If you're one of those tree-hugging types that Eric Cartman despises, you already know about Japanese whaling practices, which often seem like they're taken from some weird horror anime. But the practice is quite real, and quite disturbing, and sometimes the people on the opposing side of the issue (the tree huggers) get a bit crazy too. South Park lampoons everyone involved in an entertaining episode that maybe didn't succeed at effectively conveying the more meaningful aspects of the issue.
So, some background info is needed to give the jokes in this story some context, since I dunno if South Park's fanbase really watches Animal Planet that much. Basically, Japanese whalers don't give a sh** about any creature in the sea. As SaveJapanDolphins.org puts it: "In the small fishing village of Taiji, entire schools of dolphins are driven into a hidden cove after a prolonged chase. Once trapped inside the cove, the fishermen kill the dolphins, slashing their throats with knives or stabbing them with spears. The water turns red with their blood, and the air fills with their screams."
So...yeah, that explains the first scene of this episode pretty succinctly. In response to the slaughters, a couple "reality" shows popped up to stop the practice. Japanese whaling has been a hot topic in the media for a few months now, and the Whale Wars show is the pinnacle of the anti-whaling sentiment. But like most "reality" shows, a lot of the events weren't really that interesting, and the captain of the ship has been accused of everything South Park showed in this story. So if you're an environmentalist (tree hugger), all of this makes perfect sense. If you haven't been following the issue, you'd be lost. Which is kind of the major failing of this episode. The writers had a great chance to explain the practice and its horrors, but their portrayal of the issue is kind of weak, and the episode lacks the hard-hitting, eye-opening moral/social commentary that South Park had in previous seasons. Pointing out the obvious douchebaggery of Paul Watson and "the incompetent vegan pussies who did absolutely nothing and tried to make it into drama" is fair game, but there's a bigger animal cruelty issue here that could have used a dose of South Park's unique brand of comedic, yet meaningful, satire.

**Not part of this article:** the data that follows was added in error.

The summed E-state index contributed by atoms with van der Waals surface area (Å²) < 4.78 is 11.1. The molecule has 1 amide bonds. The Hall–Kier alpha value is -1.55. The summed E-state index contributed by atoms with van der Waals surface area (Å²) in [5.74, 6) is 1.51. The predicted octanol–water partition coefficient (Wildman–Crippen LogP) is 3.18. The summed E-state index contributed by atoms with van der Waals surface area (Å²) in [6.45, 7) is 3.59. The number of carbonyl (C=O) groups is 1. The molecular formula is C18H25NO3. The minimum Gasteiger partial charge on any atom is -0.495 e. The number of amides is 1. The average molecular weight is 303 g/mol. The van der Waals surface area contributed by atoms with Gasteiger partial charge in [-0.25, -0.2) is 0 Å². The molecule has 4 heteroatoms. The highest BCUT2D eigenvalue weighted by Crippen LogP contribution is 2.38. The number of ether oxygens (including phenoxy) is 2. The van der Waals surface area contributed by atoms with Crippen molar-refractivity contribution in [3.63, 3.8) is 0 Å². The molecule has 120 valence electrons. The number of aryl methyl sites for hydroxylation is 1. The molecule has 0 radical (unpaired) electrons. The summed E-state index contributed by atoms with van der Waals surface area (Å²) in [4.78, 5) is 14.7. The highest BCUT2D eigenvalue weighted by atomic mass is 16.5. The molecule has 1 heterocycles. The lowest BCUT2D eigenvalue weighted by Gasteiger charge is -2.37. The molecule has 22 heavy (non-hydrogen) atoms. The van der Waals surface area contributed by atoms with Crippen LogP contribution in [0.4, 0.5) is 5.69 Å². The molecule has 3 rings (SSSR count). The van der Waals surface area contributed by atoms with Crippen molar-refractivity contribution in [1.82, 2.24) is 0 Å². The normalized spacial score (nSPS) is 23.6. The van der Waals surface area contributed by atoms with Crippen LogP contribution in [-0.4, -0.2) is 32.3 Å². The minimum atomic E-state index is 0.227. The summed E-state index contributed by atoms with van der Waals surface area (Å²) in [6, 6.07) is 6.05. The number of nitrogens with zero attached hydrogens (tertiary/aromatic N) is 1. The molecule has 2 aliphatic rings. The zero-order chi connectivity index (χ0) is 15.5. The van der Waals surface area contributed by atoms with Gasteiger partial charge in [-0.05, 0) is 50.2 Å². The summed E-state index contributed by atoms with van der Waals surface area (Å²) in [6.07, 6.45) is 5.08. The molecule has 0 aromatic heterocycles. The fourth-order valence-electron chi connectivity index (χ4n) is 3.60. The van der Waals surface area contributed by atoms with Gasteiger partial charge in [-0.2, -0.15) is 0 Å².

To Read More Click Here.